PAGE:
Category Archives: cereal box clock

Gears and Gravity, Day 1: Best Scissors for Cardboard


The first task we tackled in class was to determine which which set of shears worked best for each student to cut double-thick cereal box chipboard. To my delight nearly everyone had strong opinions about the best and worst. I’m so glad I did this as most of the class prefers a pair that I don’t really like and they hate my favorite.

However, I was not surprised to hear their disdain for the #1 pair pictured above. These are your basic cheap-o-always-on-sale craft scissors and they are generally awful for anything other than opening bags of chips.

#2 are an older version of the Fiskars 9911 “Softouch Multi-Purpose” scissors. Even after years of use in my studio these were still a strong favorite.

Though the #3 Fiskars 12-9936 work great for certain things (Lexan for example) I think the blades are just too short to be efficient for the task of cutting cardboard.

I really like the #4 Fiskars 12-7927 “Titanium Nitride Ultimate Craft” scissors. Like the #2 and #3 thease are a “Softouch” spring return set of shears. They feel good in my larger than average hands so I was concerned that they would be too big for the students but they seem to love them.

I thought that they would also love #5, the Fiskars “Premier Quick-Release Multi-Snip” but for reasons I still don’t understand, they hated them. I’m going to leave them around the class room and see if I can catch anyone using them. They are a little smaller than #4 and seem to have a little bit better leverage due to curved blades. Perhaps this curvature is what they don’t like.

#6 was also initially panned by my young reviewers. These very thin blades tend to flex considerably when cutting thick material but they do work well for trimming little bits of the edges. #8 is basically the same set of blades molded into “Softouch” handles.

The #7 Clauss blunt-tip 6″ trimmer was by far the favorite. They are wicked sharp but also fit smaller hands the best. They are a bit strange in that they have very coarse serration close to the pivot which can leave a ragged edge on one side of the cut but most of the students don’t find it comfortable to open the shears that far so it hasn’t been a problem. I ordered two more pair for the class. As for myself, these shears don’t fit my hand very well and I prefer the spring-opening action of the rest.

Items #2-4,6,8 can be purchased at (excellent prices and service).

Items #5 and #7 are from McMaster-Carr (items 3512A21 and 3610A12 respectively).

I found item #1 in the bottom of a forgotten box of glitter and pipe cleaners. A few days into the class the handles broke and we threw them away.

Cereal Box Clock: Working Prototype

I’ve spent perhaps 150 hours working on this in CAD and less than 30 in the studio prototyping. Once all the patterns are printed and stuck to the double thick cereal boxes I think my students will have a shot at building their own in 12 hours of class time.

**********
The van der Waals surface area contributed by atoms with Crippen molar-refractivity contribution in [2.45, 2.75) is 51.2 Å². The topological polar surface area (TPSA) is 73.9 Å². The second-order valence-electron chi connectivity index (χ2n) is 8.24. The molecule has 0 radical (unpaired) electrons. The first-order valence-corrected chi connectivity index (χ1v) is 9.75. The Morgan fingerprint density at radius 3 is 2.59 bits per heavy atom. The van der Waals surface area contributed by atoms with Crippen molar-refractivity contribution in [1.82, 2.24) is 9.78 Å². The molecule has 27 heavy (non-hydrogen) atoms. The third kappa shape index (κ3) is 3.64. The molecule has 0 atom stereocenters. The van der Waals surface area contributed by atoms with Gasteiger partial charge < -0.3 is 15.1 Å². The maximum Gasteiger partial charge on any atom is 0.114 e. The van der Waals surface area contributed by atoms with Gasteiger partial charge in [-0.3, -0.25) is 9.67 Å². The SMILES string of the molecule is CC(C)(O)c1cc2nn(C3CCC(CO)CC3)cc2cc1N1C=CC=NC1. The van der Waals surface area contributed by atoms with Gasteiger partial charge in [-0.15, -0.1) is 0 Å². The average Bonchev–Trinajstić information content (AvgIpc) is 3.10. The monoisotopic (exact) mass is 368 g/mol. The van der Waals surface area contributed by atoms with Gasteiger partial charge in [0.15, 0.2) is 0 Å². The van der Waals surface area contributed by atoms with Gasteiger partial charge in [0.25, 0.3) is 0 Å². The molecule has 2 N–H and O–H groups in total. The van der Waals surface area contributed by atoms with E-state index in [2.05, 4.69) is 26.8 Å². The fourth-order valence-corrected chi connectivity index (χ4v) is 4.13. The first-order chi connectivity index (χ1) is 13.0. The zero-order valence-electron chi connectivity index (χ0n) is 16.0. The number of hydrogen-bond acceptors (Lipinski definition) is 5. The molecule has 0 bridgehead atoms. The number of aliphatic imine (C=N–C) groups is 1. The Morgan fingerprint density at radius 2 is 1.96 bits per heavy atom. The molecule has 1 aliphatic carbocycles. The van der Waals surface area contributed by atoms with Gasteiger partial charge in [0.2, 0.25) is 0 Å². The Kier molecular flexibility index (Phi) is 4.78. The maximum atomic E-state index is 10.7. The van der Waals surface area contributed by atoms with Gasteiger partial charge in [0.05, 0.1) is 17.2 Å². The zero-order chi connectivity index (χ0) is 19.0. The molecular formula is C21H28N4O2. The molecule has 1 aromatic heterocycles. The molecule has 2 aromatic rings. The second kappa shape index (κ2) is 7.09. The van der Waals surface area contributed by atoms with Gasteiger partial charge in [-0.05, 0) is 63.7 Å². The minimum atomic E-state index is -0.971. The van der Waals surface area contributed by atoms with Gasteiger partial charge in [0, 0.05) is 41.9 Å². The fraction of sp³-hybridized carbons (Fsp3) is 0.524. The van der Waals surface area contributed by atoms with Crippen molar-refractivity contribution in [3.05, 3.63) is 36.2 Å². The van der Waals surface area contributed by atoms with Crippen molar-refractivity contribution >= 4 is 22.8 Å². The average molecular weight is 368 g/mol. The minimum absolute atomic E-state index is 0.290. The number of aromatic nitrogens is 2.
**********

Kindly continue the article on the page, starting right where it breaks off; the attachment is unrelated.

Materials include cereal box chip board, corrugated cardboard, wood dowel, hand-rolled paper tubes, recycled #1 plastic sheet, and brass grommets. Hot glue and quick set white glue are used for bonding as well as spray adhesive to mount the patterns. Tools include scissors, utility shears, snap blades, flush trim side cutters, sand paper, and a pull saw to cut dowels and paper tube. Class begins on Monday.

Cereal Box Clock

I finally have a complete design. There has been a lot of back and fourth between CAD and studio: design an element, build a prototype, redesign, tinker, second prototype, sketch, think about it for a while, third prototype. So even though I have yet to build a complete clock I do have some confidence that it will work.

But first a vacation back to the Fatherland to celebrate my Dad’s 70th Birthday!





Wire and Cardboard Escapement Mechanism


Moments after I took this video the escapement stopped. Then I made “improvements” which made it worse. Likely the whole thing needs to be scrapped but it only took me 30 minutes to make so no big deal. You can’t get too precious with cardboard.

Super Simple Gear Geometry

This June I’ll be teaching a summer camp class to 4th and 5th graders titled “Gears and Gravity.” In my proposal I claimed, “We will explore the history and science of time keeping (horology) by hands on experimentation with simple machines and then construct our own real working mechanical clocks from paper and wood.” Now I have to design said clock.

My first challenge is to design a gear train (“going train” in horology parlance) with the simplest possible tooth profile that is easy to cut out and error tolerant.

Did I mention that my class budget is $125?